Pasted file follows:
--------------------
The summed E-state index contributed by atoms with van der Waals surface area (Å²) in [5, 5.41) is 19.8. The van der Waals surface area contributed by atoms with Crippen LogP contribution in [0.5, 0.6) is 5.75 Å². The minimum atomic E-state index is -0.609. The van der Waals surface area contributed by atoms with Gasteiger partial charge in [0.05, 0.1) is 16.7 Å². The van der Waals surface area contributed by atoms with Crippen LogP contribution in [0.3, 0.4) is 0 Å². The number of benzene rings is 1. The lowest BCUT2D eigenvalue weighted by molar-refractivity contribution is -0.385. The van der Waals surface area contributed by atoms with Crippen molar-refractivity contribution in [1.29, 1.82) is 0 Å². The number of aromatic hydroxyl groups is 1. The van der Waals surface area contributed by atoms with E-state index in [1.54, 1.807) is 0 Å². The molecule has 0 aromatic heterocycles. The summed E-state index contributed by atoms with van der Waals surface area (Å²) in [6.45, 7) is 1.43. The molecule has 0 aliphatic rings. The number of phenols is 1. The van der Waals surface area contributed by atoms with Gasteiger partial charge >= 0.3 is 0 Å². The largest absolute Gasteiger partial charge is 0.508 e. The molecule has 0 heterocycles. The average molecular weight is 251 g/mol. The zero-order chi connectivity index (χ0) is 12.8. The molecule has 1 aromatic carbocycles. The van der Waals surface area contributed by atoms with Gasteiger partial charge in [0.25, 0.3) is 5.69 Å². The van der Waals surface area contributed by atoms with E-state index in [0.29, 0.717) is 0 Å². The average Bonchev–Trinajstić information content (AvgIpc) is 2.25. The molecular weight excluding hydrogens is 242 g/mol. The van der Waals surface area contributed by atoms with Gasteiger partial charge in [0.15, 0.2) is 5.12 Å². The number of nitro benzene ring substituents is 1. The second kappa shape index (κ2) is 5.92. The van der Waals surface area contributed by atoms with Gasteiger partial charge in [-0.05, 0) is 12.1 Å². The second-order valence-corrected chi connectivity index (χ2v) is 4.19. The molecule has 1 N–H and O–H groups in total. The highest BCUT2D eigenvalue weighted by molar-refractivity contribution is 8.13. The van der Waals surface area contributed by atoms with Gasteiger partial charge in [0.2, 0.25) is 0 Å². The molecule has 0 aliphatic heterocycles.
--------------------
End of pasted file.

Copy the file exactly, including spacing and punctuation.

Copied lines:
The summed E-state index contributed by atoms with van der Waals surface area (Å²) in [5, 5.41) is 19.8. The van der Waals surface area contributed by atoms with Crippen LogP contribution in [0.5, 0.6) is 5.75 Å². The minimum atomic E-state index is -0.609. The van der Waals surface area contributed by atoms with Gasteiger partial charge in [0.05, 0.1) is 16.7 Å². The van der Waals surface area contributed by atoms with Crippen LogP contribution in [0.3, 0.4) is 0 Å². The number of benzene rings is 1. The lowest BCUT2D eigenvalue weighted by molar-refractivity contribution is -0.385. The van der Waals surface area contributed by atoms with Crippen molar-refractivity contribution in [1.29, 1.82) is 0 Å². The number of aromatic hydroxyl groups is 1. The van der Waals surface area contributed by atoms with E-state index in [1.54, 1.807) is 0 Å². The molecule has 0 aromatic heterocycles. The summed E-state index contributed by atoms with van der Waals surface area (Å²) in [6.45, 7) is 1.43. The molecule has 0 aliphatic rings. The number of phenols is 1. The van der Waals surface area contributed by atoms with Gasteiger partial charge >= 0.3 is 0 Å². The largest absolute Gasteiger partial charge is 0.508 e. The molecule has 0 heterocycles. The average molecular weight is 251 g/mol. The zero-order chi connectivity index (χ0) is 12.8. The molecule has 1 aromatic carbocycles. The van der Waals surface area contributed by atoms with Gasteiger partial charge in [0.25, 0.3) is 5.69 Å². The van der Waals surface area contributed by atoms with E-state index in [0.29, 0.717) is 0 Å². The average Bonchev–Trinajstić information content (AvgIpc) is 2.25. The molecular weight excluding hydrogens is 242 g/mol. The van der Waals surface area contributed by atoms with Gasteiger partial charge in [0.15, 0.2) is 5.12 Å². The number of nitro benzene ring substituents is 1. The second kappa shape index (κ2) is 5.92. The van der Waals surface area contributed by atoms with Gasteiger partial charge in [-0.05, 0) is 12.1 Å². The second-order valence-corrected chi connectivity index (χ2v) is 4.19. The molecule has 1 N–H and O–H groups in total. The highest BCUT2D eigenvalue weighted by molar-refractivity contribution is 8.13. The van der Waals surface area contributed by atoms with Gasteiger partial charge in [0.2, 0.25) is 0 Å². The molecule has 0 aliphatic heterocycles.